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Research Abstracts Online
January - December 2011

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University of Minnesota Twin Cities
College of Food, Agricultural, and Natural Resource Sciences
Department of Agronomy and Plant Genetics

PI: Rex N. Bernardo

Breeding Corn for New Uses and New Ways of Breeding Corn

This group’s research involves breeding unconventional types of corn and exploiting DNA markers in corn breeding. Current efforts in breeding unconventional corn focus on dwarf corn and high-oil corn. Dwarf corn grows only about 4.5 feet tall and matures in 70–75 days. In contrast, Minnesota corn is typically about 7 feet tall and matures in 90–110 days. Dwarf corn can be solid-seeded just like small grains and has potential benefits for crop rotation and weed management. The center of the U.S. corn belt has been moving northward, and dwarf corn could potentially allow corn to be grown in the northernmost regions of Minnesota. High-oil corn germplasm (20% oil) was obtained from North Korea. Breeding efforts are underway to develop high-oil lines adapted to the U.S. corn belt. Furthermore, a key technology that have become routinely available to corn breeders is single nucleotide polymorphism markers. These researchers are investigating how best to breed corn when phenotyping is expensive but genotyping is cheap, and how to increase gain per unit time with molecular markers. Current work focuses on genomewide selection with exotic germplasm and with large datasets accessed from breeding programs.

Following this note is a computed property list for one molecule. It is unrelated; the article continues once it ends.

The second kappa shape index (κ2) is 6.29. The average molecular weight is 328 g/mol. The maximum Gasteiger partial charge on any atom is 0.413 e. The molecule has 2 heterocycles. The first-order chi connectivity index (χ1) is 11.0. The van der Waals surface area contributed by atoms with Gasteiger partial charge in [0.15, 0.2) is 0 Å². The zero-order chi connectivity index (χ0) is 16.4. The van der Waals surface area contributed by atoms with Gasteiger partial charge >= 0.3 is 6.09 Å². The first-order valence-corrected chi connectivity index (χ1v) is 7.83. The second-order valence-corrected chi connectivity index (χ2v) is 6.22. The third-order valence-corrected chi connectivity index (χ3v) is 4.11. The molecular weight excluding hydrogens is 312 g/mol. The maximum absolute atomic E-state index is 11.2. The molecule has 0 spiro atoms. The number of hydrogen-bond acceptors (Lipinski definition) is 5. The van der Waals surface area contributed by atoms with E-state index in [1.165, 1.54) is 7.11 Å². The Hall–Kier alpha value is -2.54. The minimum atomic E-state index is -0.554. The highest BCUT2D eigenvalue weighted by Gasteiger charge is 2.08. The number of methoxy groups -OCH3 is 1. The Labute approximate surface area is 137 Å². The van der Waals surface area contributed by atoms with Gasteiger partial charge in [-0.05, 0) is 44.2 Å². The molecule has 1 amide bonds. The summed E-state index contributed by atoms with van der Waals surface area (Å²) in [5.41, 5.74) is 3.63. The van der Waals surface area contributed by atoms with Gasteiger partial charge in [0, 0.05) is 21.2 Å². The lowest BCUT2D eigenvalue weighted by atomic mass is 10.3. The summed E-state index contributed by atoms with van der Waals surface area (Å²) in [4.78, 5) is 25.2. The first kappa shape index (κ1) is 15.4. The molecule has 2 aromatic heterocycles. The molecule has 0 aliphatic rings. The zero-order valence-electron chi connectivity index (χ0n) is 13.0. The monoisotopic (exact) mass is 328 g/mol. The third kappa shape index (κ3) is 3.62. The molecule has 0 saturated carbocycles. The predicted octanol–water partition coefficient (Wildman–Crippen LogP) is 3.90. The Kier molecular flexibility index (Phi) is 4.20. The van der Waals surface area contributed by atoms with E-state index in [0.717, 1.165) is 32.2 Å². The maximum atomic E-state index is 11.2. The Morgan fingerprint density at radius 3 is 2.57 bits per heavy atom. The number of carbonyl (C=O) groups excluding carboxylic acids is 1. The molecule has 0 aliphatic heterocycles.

Group Members

Emily Combs, Graduate Student
Christopher M. Schaefer, Graduate Student